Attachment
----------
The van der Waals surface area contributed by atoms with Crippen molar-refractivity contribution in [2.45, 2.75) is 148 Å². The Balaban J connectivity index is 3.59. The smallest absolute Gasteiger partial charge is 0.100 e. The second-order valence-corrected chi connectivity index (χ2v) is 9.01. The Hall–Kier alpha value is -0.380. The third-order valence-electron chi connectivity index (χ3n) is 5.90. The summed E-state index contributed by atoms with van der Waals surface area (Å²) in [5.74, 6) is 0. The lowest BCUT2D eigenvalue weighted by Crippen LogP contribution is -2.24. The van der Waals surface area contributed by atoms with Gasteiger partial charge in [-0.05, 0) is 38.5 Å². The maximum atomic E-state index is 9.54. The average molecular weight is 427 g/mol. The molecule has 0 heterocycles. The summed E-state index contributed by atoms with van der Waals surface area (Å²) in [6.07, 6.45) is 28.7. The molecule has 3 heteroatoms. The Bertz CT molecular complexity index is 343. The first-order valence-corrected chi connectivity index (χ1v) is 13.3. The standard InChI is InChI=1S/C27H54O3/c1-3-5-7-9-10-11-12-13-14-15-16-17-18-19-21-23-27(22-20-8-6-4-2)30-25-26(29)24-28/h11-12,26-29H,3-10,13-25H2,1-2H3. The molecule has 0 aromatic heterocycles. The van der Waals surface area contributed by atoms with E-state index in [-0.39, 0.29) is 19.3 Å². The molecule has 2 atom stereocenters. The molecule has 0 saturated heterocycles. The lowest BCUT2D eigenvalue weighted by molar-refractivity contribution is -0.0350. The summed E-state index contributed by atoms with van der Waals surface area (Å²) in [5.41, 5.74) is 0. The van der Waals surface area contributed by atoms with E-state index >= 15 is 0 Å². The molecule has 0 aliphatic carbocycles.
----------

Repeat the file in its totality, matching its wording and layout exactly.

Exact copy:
The van der Waals surface area contributed by atoms with Crippen molar-refractivity contribution in [2.45, 2.75) is 148 Å². The Balaban J connectivity index is 3.59. The smallest absolute Gasteiger partial charge is 0.100 e. The second-order valence-corrected chi connectivity index (χ2v) is 9.01. The Hall–Kier alpha value is -0.380. The third-order valence-electron chi connectivity index (χ3n) is 5.90. The summed E-state index contributed by atoms with van der Waals surface area (Å²) in [5.74, 6) is 0. The lowest BCUT2D eigenvalue weighted by Crippen LogP contribution is -2.24. The van der Waals surface area contributed by atoms with Gasteiger partial charge in [-0.05, 0) is 38.5 Å². The maximum atomic E-state index is 9.54. The average molecular weight is 427 g/mol. The molecule has 0 heterocycles. The summed E-state index contributed by atoms with van der Waals surface area (Å²) in [6.07, 6.45) is 28.7. The molecule has 3 heteroatoms. The Bertz CT molecular complexity index is 343. The first-order valence-corrected chi connectivity index (χ1v) is 13.3. The standard InChI is InChI=1S/C27H54O3/c1-3-5-7-9-10-11-12-13-14-15-16-17-18-19-21-23-27(22-20-8-6-4-2)30-25-26(29)24-28/h11-12,26-29H,3-10,13-25H2,1-2H3. The molecule has 0 aromatic heterocycles. The van der Waals surface area contributed by atoms with E-state index in [-0.39, 0.29) is 19.3 Å². The molecule has 2 atom stereocenters. The molecule has 0 saturated heterocycles. The lowest BCUT2D eigenvalue weighted by molar-refractivity contribution is -0.0350. The summed E-state index contributed by atoms with van der Waals surface area (Å²) in [5.41, 5.74) is 0. The van der Waals surface area contributed by atoms with E-state index >= 15 is 0 Å². The molecule has 0 aliphatic carbocycles.